Anal Gland Ointment, packed in 1ml luer-lock syringes, is dispensed with specialized curved applicator tips to facilitate administration. Practitioners who have used this successfully tell us that they express the gland and then refill it with this lanolin-based ointment. A majority of these veterinarians have used a combination involving an antibiotic, an anti-fungal and a steroid. When the pet returns in a week, they again express the gland. Most veterinarians have some history with these dogs and as a result see a significant drop in office visits for this malady; they also report that owners see improvement in their pets as well.
Drug Shortages and Updates
Currently, more than 80% of all drugs, not just veterinary drugs, are made in a foreign country with China and India leading production. Every drug, American or otherwise, comes to us with a Certificate of Analysis (COA), a document that not only addresses potency but also other parameters such as impurities, water content, etc. If we obtain a chemical from an American source, we accept their COA, knowing it was performed to US guidelines.
If that item comes from another country, we quarantine the powder and send a sample to a US lab for independent analysis. Only after a critical review of this lab’s findings will we determine the product’s fate.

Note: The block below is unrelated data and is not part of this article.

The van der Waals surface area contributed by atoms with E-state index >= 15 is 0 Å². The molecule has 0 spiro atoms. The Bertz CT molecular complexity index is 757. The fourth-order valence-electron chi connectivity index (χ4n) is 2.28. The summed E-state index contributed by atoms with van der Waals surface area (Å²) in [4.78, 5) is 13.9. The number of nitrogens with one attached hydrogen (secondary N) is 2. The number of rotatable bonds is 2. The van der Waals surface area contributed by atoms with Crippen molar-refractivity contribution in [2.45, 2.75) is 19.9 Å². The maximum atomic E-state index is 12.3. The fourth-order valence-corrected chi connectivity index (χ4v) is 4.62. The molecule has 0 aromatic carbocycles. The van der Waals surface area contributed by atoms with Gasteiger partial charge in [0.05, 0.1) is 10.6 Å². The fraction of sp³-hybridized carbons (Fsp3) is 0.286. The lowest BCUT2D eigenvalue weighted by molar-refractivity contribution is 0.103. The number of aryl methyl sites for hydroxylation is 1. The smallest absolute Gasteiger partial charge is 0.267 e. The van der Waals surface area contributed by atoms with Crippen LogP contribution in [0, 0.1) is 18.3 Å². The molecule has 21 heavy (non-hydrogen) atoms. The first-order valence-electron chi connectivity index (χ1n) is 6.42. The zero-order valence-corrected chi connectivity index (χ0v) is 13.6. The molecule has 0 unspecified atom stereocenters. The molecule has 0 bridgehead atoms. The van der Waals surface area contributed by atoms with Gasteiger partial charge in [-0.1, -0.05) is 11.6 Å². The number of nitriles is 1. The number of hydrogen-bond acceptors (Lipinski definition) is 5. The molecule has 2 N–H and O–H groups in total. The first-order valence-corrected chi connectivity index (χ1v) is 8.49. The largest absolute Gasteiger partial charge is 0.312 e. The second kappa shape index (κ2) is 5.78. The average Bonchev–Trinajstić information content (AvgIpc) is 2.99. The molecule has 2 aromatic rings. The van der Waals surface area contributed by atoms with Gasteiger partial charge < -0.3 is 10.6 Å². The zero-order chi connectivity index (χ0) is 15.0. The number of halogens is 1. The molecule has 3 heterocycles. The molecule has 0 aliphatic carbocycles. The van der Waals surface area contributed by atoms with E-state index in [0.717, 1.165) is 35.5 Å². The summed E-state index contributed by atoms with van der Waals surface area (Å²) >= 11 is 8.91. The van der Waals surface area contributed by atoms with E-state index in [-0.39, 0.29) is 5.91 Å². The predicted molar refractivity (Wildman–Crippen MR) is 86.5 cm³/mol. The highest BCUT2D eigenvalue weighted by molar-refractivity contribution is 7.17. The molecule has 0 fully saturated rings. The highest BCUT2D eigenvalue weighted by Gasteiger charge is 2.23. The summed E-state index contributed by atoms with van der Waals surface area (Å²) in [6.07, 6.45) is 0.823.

Since 1999, Roadrunner has received several items from foreign sources with outstanding COA’s that in fact, after independent review, had no active ingredient. Our pharmacy has also repeatedly received API (Active Pharmaceutical Ingredients) with low or below standard potency. The health of a beloved pet is much too precious to merely accept a vendor’s reputation, its COA or its pedigree statement. There is simply no excuse for NOT conducting independent testing. Naturally, testing is not cheap: we spent a quarter of a million dollars on such quality control in 2013 but in this era of contaminated foods, tainted treats and subpotent drugs, testing is essential for peace of mind.